Kate Lee  -  New and emerging technologies

Young Nuffield (Bob Matson) Award

I am 28 years old and I worked for the UK farming unions and the National Pig Association in Brussels from September 2006 until September 2012. Whilst this was a very cosmopolitan life I lived and breathed agriculture every day in trying to communicate the needs and aspirations of UK farmers to policy makers.

Key policies I worked included organic food, biotechnology, cloning, food labelling and climate change. I also worked with the EU Commission, Member State Governments and the European Parliament at a crucial time when welfare laws were coming into force on farm animals such as laying hens and pigs. 

I had a joyful upbringing in Cheshire, I have a twin sister Jenny and a younger sister Amy who work in photography and fashion. I love languages and speak French, Spanish, Portuguese and I am learning Danish. Otherwise in my spare time I enjoy hiking, running half marathons (I could never do a full one!) and touch rugby. I am also partial to a bit of singing and dancing! 

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Cerrado: economic miracle, mother nature’s treasure

Brazil’s biodiverse cropland is of global importance

Posted by Kate Lee on January 30, 2013

Appears in Aquaculture, Business, Crops, Dairy, Energy, Horticulture, Livestock, Organic, Pigs, Poultry, Technology

Over the past two weeks I have ventured into Brazil’s farmland - hours away from the bright lights, beach gymnastics and samba dancing of Rio de Janeiro and São Paulo.

Minas Gerais and Mato Grosso, far-flung from the country’s iconic cities, are ‘cerrado’ or savannah states that lie at the heart of Brazil’s most industrious crop land.

As a result, they hold central economic importance – in 2013 the Brazilian Ministry of Agriculture hopes for a record BR 305,3 billion gross value in grain production, as well as soybean production to surpass that of the USA for the first time, putting Brazil in number one position.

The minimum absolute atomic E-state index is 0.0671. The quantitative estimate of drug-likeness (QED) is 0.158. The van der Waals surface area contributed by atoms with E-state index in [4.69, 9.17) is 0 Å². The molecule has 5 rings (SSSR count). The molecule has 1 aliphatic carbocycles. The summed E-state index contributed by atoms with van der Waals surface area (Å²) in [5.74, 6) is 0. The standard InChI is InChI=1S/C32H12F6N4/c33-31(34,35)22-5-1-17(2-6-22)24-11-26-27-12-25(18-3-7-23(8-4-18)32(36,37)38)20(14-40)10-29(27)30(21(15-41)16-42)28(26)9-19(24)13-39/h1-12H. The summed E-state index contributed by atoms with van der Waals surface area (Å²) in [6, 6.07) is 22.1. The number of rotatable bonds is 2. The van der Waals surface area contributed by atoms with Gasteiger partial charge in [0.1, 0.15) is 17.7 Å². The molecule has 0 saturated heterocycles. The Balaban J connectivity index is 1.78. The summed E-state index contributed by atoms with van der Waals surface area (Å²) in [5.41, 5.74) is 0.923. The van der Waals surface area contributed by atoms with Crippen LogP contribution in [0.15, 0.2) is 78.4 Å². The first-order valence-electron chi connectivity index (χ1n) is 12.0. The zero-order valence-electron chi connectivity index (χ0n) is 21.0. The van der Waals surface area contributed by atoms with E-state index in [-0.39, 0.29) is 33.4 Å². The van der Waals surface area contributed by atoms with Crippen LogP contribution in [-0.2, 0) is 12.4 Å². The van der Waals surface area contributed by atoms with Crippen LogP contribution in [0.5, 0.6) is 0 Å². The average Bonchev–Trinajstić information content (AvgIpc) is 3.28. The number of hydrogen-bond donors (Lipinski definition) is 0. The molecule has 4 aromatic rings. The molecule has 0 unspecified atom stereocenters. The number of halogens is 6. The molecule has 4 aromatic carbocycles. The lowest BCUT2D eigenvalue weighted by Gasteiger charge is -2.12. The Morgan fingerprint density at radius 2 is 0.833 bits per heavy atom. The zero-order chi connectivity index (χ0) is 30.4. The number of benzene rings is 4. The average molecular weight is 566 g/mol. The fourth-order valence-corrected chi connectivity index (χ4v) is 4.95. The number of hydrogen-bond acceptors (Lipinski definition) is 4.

Minas Gerais or ‘Minas’ as the locals like to call it, is the state with the supposedly smaller holdings. This means farms of 2000 or 3000 hectares. It means cattle herds of 2000. It means on-farm seed processing units and employment for large percentages of village populations.

Yet this was not always the case. Technology has transformed the cerrado from unproductive agricultural land 30 years ago, to producing 70% of Brazil’s farm output today, all of this done without deforestation of the Amazon rainforest.

Nevertheless, after the Amazon, this area of land is the major focal point of many of Brazil’s environmental laws.

Agreed in September 2012, the new forest code (‘Código Florestal’) reinforces obligations for all farms in Brazil to set aside 20-80% of their land for nature preservation.

That’s just a start. There are many more rules regulating land use, including obligations for farmers to replant land that has been historically degraded.

And just like in Europe, there are pollution licenses to buy, slurry storage requirements to fulfil for livestock farmers and margins of land to be left free around water sources.

Within thirty minutes of arrival on one of the huge crop farms (mostly GM soy and corn), I had seen rare owls endemic to the cerrado and a family of emu flocking through the crops looking like something out of Jurassic Park.

Later I saw what the farmer told me was ‘tatu’ (armadillo) trotting around. Even with the gaps in understanding with my Portuguese I could see how excited and proud he was, telling me that there are also wolves and wild boars living there.

There is no doubt that the food producers in these areas have an incredible responsibility to protect the nature around them and that research and guidance should be top priorities. It is right and important for the Brazilian government to take the protection of this paradise seriously.

Yet many questions were raised in my mind about the sense of creating an arbitrary percentage of land to be put aside, without thinking about what that land is best used for.

Likewise there seems little recognition for the many, targeted, environmental practices that farmers carry out alongside the law. The main thing that I am hearing so far is that some farmers feel the laws are not based on agronomic common sense and are therefore ‘criminalised’ for producing food. And from what I read previously not just in the Brazilian press, but internationally, I can see why they think this is true.  

By the time my Nuffield report is due in July I expect merely to have scratched the surface on these important issues. Nevertheless, I am looking forward to discussions with policy makers in Brazil’s capital city, Brasilia, this week. 

SOURCES: www.economist.com; www.agricultura.gov.br



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